The Trouble With Patents
February 27, 2007 Page 1 of 3
Fuel to the Fire
Article 1, Section 8 of the U.S. Constitution says that Congress has the power:
To promote the progress of science and useful arts, by securing for limited times to authors and inventors the exclusive right to their respective writings and discoveries;
Back in 1790, the patent examiners who considered each application were the secretary of state, the secretary of war, and the attorney general. Receiving a patent was a notable honor, reserved for important inventions.
In 1793, Thomas Jefferson defined the criteria to patent as
Any new and useful art, machine, manufacture or composition of matter and any new and useful improvement on any art, machine, manufacture or composition of matter.
Today, we say for an idea to be patentable, it must be:
Patents made it possible for great inventors such as Alexander Graham Bell, the Wright Brothers, and Thomas Edison to invest their sweat and genius into expensive new creations. With a patent, an inventor has the government’s guarantee that he can sell his innovation for a limited time without competitors being able to copy the product. After all, why spend money on R&D for new, innovative products if knock-off companies can instantly copy them?
“The patent system added the fuel of interest to the fire of genius.”
And then something happened. I don’t know exactly when, but patents — especially software patents — have gone off the rails. It took 46 years to reach the 10,000th American patent, but today, there are more than 10,000 patents granted every three weeks. Perhaps patents could be given out as Cracker Jack prizes—after all, the US Patent and Trademark Office already approves more patents per year than boxes of Cracker Jacks sold at Dodger Stadium each year.
A notable change happened in 1991, when the U.S. patent office was no longer funded by the general tax fund and had to start sustaining itself entirely on fees from “customers.” This framed poster at the patent office’s headquarters gives insight into the office’s mentality:
Our Patent Mission:
To Help Our Customers Get Patents
The more patents, the more fees the patent office collects, and the more innovations we stimulate, right? But what happens when big corporations harvest thousands of patents for the sole reason of locking out competitors? What happens when competitors have to merge with each other to actually make anything? What happens when a cottage industry of patent hoarders waits for the right moment to strike, then demands that anyone who makes 3D games pay a tax? Or anyone who makes a spreadsheet program?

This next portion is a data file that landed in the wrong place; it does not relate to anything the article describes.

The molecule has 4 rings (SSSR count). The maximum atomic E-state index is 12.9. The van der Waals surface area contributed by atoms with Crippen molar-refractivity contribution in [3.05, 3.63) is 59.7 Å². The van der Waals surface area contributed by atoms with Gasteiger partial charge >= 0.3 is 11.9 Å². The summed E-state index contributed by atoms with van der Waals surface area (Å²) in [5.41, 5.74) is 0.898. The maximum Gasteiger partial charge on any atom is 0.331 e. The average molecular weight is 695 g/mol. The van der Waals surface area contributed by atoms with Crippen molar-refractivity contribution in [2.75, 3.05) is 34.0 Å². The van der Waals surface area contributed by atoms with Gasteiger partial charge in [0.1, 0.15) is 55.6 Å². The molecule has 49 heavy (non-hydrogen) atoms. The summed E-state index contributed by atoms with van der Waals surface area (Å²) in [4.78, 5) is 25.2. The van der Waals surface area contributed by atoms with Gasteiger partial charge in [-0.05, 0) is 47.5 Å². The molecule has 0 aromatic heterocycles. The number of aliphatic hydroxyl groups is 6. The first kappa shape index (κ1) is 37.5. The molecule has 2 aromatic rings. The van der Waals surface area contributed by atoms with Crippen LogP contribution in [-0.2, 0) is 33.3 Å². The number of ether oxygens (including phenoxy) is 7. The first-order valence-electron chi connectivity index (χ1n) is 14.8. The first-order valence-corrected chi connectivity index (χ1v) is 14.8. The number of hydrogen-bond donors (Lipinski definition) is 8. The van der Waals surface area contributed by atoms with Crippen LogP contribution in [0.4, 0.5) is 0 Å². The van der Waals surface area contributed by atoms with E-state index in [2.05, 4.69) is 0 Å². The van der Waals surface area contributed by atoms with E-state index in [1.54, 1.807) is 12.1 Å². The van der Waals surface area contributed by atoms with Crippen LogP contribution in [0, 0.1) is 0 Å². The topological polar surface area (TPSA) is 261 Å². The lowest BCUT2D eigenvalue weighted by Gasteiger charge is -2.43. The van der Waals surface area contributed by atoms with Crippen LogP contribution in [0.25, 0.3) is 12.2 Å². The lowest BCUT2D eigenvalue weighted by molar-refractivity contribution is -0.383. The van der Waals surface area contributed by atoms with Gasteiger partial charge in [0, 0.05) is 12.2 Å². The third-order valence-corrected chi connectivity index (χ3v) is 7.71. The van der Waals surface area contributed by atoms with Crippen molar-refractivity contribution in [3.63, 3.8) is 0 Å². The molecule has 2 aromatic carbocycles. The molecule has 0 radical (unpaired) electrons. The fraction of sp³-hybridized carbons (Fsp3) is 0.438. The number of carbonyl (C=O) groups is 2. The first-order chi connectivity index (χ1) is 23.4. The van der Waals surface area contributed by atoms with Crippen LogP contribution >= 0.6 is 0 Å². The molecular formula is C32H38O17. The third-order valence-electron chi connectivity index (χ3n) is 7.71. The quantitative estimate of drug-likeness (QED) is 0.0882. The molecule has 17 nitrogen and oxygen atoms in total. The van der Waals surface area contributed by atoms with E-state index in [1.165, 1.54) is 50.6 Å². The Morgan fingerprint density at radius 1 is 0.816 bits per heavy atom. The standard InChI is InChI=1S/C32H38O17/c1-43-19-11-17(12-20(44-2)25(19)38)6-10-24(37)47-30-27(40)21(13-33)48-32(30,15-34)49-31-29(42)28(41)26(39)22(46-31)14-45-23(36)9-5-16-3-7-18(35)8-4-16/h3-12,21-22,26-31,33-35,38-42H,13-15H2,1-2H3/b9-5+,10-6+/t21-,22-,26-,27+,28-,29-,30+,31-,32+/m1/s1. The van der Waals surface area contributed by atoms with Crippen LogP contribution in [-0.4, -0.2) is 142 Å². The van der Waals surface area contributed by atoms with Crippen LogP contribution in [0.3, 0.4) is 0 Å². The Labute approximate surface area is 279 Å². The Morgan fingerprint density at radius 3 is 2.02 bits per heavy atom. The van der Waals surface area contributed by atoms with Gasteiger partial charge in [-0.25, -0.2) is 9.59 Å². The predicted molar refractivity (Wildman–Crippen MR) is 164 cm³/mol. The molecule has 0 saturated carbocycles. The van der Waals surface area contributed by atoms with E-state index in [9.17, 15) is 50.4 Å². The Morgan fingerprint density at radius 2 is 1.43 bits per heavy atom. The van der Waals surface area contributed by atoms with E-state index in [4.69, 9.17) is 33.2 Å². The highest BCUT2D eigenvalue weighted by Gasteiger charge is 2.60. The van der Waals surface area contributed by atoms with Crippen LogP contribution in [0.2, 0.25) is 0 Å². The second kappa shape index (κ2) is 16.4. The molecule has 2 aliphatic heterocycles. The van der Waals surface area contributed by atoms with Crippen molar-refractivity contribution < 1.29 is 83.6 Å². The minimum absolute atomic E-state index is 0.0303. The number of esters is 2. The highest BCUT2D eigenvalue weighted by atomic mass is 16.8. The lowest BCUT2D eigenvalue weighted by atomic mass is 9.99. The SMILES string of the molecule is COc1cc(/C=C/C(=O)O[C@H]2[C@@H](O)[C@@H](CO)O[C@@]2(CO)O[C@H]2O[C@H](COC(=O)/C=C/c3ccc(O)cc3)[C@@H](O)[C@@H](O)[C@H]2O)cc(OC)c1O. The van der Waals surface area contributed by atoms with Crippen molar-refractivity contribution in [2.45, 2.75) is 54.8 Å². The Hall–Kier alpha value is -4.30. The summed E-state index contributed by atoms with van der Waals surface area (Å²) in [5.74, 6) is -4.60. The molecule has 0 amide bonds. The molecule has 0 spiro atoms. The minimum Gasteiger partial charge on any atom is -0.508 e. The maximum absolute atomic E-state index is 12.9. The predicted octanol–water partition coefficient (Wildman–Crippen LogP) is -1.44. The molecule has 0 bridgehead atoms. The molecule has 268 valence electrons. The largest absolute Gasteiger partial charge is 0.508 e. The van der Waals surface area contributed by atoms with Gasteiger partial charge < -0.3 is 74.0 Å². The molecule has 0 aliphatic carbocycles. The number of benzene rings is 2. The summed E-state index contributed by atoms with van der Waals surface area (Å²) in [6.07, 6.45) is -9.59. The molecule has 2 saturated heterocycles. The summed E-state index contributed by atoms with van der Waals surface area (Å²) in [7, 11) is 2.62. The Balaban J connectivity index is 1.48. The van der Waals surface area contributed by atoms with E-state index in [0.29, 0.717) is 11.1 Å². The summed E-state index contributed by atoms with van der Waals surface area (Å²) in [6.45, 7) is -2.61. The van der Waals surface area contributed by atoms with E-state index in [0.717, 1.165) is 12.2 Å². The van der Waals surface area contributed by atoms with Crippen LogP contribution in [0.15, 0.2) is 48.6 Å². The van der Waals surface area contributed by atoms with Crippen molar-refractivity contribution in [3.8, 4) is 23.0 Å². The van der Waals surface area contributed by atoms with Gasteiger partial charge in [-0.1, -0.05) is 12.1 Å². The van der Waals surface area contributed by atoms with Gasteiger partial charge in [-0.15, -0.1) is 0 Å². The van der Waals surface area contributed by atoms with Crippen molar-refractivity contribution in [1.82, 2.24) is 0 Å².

Entrepreneurs are faced with a minefield of seemingly obvious things they cannot implement out of fear of patent lawsuits. Meanwhile, IBM was awarded 2,941 patents in 2005, marking its 13th straight year as the #1 company in volume of patents (it had a much better year in 2004 with 3,248 patents).
Method of Exercising a Cat
"A method for inducing cats to exercise consists of directing a beam of invisible light produced by a hand-held laser apparatus onto the floor or wall or other opaque surface in the vicinity of the cat, then moving the laser so as to cause the bright pattern of light to move in an irregular way fascinating to cats, and to any other animal with a chase instinct."
What in the world are all of these patents? It’s not exactly the light bulb or steam engine these days. In 1991, Amazon’s CEO Jeff Bezos patented the “1-Click buy” (patent number 5,960,411). That’s the concept where a website already has your stored credit card info, so you can click on a “buy now” button to buy it in one step. This landmark patent was widely criticized, and Jeff Bezos responded by saying that the patent system, as it stands, is broken.
If he didn’t patent this, his competitors would, and they’d use it against him. Bezos is “playing to win” in the game of business, and I can’t fault him for that, but even he pointed out that the rules of the game itself are broken and need to be fixed.
Patents currently give the patent-holder a twenty-year government-sanctioned monopoly. Twenty years might have made sense in 1790, but it certainly doesn’t in the realm of internet (or game) technology. Bezos said that perhaps three years would be a more reasonable number in the internet sector.
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